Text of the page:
News / Europe

Turkish Foreign Minister Named Next Prime Minister

Turkey's president-elect Recep Tayyip Erdogan (L) and Foreign Minister Ahmet Davutoglu sit together during a party meeting in Ankara, Turkey, Aug. 21, 2014.
Turkey's president-elect Recep Tayyip Erdogan (L) and Foreign Minister Ahmet Davutoglu sit together during a party meeting in Ankara, Turkey, Aug. 21, 2014.
Dorian Jones

Turkey’s ruling AK Party has chosen Foreign Minister Ahmet Davutoglu as the successor to Prime Minister Recep Tayyip Erdogan - who is now the president-elect.

The central committee of Turkey’s ruling AK Party named Foreign Minister Davutoglu as the new prime minister, a move that will take effect later in the month.  The choice was widely predicted.   

Announcing the decision to senior members of the party and media,  Erdogan said he consulted widely before making a decision.

"What is expected of the new prime minister is to realize our dream of the new Turkey," he said, adding that Ahmet Davutoglu’s hard work and ambition influenced the decision, reached on merit.  He said Davutoglu "is committed to a foreign policy with a conscience and our belief is he will continue this commitment as prime minister," said Erdogan.
Davutoglu promised he would continue the work of Erdogan.

"I will continue this restoration movement started 12 years ago when Turkey was seen as the sick man of Europe,"  he said.  "Our celebrated journey will reach its target.  The AK Party will stand as a monumental rock against its adversaries.  The AK Party struggle for rights and democracy is not limited by years or centuries."
Analysts describe the 55-year-old Davutoglu as a close and loyal ally of Erdogan.  He stood firmly by the prime minister during last December’s police investigations into high level government graft, which implicated Erdogan’s family.

Davutoglu joined the AK Party in 2003 as Erdogan’s chief foreign policy adviser.  He comes from an academic background and speaks three languages.  In 2009, he became foreign minister and is widely credited with being behind Turkey's adoption of a more Middle East-oriented foreign policy, what has been dubbed by some as “neo-Ottomanism.”

Analysts say part of that policy is backing the Muslim Brotherhood across the region, and strongly supporting Syrian rebels fighting the Damascus regime.  The policy has proven controversial, with Turkey having broken or strained diplomatic relations with all of its southern neighbors.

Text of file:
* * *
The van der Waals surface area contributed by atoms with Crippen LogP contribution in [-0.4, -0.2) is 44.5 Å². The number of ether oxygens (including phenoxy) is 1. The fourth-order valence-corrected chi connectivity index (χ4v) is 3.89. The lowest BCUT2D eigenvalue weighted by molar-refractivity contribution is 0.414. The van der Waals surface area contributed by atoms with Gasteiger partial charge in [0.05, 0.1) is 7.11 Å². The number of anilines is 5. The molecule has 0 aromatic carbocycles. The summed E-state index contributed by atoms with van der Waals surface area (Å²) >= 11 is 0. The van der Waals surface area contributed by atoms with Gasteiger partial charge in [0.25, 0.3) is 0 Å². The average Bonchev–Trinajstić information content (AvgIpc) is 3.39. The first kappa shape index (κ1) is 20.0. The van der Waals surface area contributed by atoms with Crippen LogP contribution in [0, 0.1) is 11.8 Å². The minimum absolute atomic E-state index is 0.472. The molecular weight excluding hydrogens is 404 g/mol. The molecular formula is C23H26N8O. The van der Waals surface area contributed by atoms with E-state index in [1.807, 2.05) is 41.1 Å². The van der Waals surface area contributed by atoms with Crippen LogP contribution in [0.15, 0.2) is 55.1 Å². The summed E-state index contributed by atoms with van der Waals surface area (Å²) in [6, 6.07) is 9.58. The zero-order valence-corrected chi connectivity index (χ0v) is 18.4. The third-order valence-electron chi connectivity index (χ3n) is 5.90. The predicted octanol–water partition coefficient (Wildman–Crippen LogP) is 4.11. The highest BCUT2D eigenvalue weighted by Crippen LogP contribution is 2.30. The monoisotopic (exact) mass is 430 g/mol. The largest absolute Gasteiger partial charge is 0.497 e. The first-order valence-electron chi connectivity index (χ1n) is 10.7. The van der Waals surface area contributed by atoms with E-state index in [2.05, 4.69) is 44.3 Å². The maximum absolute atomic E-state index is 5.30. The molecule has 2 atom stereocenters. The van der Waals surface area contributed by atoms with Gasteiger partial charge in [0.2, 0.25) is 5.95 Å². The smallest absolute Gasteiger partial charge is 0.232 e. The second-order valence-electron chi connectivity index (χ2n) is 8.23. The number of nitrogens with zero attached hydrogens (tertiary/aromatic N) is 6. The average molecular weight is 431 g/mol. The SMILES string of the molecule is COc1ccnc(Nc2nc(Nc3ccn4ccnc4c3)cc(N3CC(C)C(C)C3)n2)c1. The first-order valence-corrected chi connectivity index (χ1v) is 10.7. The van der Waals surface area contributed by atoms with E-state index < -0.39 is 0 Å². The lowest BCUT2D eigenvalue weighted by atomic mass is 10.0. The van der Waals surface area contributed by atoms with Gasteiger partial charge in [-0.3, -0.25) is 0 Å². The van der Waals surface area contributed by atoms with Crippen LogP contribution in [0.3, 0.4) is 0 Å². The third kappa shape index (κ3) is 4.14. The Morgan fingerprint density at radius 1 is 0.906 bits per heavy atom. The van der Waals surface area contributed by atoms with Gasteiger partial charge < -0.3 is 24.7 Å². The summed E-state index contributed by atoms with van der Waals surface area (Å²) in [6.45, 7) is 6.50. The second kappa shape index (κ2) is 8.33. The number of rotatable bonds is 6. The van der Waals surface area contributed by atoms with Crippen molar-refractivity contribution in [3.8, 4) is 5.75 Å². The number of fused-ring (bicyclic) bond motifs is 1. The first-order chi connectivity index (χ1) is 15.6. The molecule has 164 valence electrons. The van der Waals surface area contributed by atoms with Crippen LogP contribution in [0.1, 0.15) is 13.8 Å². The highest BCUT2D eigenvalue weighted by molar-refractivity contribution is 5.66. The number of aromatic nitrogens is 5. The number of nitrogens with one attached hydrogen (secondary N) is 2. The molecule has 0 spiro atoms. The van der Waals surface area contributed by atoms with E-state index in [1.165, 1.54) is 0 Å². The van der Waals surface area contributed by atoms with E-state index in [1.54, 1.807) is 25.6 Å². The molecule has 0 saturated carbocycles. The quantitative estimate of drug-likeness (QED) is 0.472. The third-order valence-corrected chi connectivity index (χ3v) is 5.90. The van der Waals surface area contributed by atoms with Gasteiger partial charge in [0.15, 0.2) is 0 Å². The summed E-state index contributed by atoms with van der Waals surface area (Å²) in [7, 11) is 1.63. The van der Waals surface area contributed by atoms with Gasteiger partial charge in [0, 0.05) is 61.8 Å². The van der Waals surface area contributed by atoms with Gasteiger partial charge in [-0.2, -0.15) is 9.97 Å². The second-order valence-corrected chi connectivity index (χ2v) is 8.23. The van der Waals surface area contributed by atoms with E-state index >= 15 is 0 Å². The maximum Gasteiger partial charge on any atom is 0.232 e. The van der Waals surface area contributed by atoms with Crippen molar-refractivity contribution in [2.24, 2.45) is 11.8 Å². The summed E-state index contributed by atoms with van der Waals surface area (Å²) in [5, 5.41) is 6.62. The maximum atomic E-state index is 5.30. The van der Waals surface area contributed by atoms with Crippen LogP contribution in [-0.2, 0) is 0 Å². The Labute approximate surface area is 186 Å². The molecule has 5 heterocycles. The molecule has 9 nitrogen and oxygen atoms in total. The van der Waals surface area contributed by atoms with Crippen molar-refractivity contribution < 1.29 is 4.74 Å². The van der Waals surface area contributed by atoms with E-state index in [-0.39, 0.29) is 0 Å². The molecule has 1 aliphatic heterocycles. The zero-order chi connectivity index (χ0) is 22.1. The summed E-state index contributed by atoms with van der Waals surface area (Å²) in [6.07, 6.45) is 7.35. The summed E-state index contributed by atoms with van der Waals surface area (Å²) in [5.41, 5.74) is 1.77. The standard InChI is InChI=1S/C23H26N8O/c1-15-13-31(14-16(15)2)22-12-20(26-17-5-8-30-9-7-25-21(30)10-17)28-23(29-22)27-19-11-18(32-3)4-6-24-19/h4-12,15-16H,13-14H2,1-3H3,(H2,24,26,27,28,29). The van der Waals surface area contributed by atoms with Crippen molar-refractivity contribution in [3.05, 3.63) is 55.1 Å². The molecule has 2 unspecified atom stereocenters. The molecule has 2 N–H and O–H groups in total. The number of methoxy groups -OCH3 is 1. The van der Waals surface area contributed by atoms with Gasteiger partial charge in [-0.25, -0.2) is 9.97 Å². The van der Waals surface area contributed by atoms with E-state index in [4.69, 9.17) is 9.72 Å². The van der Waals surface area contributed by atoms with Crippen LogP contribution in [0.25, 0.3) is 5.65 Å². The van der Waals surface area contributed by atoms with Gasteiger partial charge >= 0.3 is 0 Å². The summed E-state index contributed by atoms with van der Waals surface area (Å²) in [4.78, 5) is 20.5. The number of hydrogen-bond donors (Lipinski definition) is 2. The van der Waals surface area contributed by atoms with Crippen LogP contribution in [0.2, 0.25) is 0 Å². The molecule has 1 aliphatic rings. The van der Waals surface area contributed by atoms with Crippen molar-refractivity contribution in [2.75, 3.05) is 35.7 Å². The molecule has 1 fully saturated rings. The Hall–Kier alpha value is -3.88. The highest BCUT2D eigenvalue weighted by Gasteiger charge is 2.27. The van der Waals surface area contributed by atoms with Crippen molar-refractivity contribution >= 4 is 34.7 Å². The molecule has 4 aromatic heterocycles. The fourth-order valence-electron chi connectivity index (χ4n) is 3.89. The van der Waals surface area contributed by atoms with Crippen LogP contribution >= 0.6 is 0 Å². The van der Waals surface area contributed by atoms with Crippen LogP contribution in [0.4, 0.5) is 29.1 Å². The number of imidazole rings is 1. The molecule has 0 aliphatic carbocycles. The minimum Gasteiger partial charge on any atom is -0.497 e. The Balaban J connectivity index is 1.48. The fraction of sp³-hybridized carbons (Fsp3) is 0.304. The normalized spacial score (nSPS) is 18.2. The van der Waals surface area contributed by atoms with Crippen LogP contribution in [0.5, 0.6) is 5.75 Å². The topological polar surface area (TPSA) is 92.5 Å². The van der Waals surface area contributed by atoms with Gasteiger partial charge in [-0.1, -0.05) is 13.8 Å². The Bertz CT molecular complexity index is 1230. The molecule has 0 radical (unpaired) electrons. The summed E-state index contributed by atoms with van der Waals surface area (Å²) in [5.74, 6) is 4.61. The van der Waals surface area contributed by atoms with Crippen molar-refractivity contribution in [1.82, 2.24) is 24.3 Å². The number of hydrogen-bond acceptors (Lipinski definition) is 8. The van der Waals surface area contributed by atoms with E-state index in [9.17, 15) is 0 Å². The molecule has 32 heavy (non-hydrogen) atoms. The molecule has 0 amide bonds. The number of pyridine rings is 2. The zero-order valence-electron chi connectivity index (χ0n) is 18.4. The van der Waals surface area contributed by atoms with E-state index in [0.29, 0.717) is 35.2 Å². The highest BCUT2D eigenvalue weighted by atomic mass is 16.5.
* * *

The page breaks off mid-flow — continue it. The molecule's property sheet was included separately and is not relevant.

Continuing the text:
Soli Ozel, political columnist of the Turkish newspaper Haberturk, says Davutoglu has a low standing within the party, but that suits Erdogan’s ambitions as president.

"I suspect Davutoglu will be a weak prime minister because although he has invested heavily [in] domestic politics lately, he is still not a very well-rooted domestic politician.  This is precisely what Erdogan wants, the president-elect.  He wants a prime minister who cannot really challenge him, and in Davutoglu he has that person," said Ozel.

Erdogan has declared he will take a far more active political role as president than usual.  Under Turkey's constitution, the presidency is a broadly ceremonial position with parliament having the real power.

Davutoglu is expected to be elected head of the ruling AK Party at a party congress scheduled for next week.  He will then take over the prime minister’s office after Erdogan ascends to the presidency on August 28.  


You May Like

Video Americans, Tourists, Reflect on Meaning of Thanksgiving

VOA garnered opinions from several people soon after November 13 Paris attacks, which colored many of their thoughts

Video Thais Send Security Concerns Down the River

In northern Thailand, the annual tradition of constructing floating baskets to carry away the year’s bad spirits highlights the Loy Krathong festival

Video Tree Houses - A Branch of American Dream

Workshops aimed at teaching people how to build tree houses have become widely popular in America in recent years

This forum has been closed.
Comment Sorting
by: turk 1000
August 21, 2014 3:12 PM
Corruption at it's best. The Ak party wants to go backwards in time, while screwing the people of Turkiye in the process. So afraid of a coup, Erdogan put all high ranking generals in jail, with out any charges. Can you say, NAZI???

by: Godwin from: Nigeria
August 21, 2014 2:59 PM
Anything born of a snake grows laterally. The new prime minister appointed by the new president who is more or less a terror is old wine in new wineskin. Ahmet Davutoglu cannot but be what Erdogan was. But he will find himself in trouble when the president, overbearing as he ever was, will try to overshadow him in the office, by allowing the office of the president overlap that of the PM. Certainly that is where the trouble will start from, unless Ahmet Davutoglu agrees to be just a stooge. However, it is expected that Davutoglu will use his wealth of exposure to correct some of the mistakes of his president and reposition the country, Turkey, to more friendliness than the enmity Recep Tayyip Erdogan so courted with all his energy in office. Time will tell if the swap of office will also translate to swap of responsibilities, and if Davutoglu will bring the desired changes to improve diplomacy that Erdogan threw to the birds in his regime of hate and mudslinging.

Featured Videos

Your JavaScript is turned off or you have an old version of Adobe's Flash Player. Get the latest Flash player.
Belgium-Germany Border Remains Porous, Even As Manhunt For Paris Attacker Continuesi
Ayesha Tanzeem
November 25, 2015 10:46 PM
One of the suspected gunmen in the Nov. 13 Paris attacks, Salah Abdeslam, evaded law enforcement, made his way to Belgium, and is now believed to have fled to Germany. VOA correspondent Ayesha Tanzeem makes the journey across the border from Belgium into Germany to see how porous the borders really are.

Video Belgium-Germany Border Remains Porous, Even As Manhunt For Paris Attacker Continues

One of the suspected gunmen in the Nov. 13 Paris attacks, Salah Abdeslam, evaded law enforcement, made his way to Belgium, and is now believed to have fled to Germany. VOA correspondent Ayesha Tanzeem makes the journey across the border from Belgium into Germany to see how porous the borders really are.

Video Islamic State Unfazed by Losses in Iraq, Syria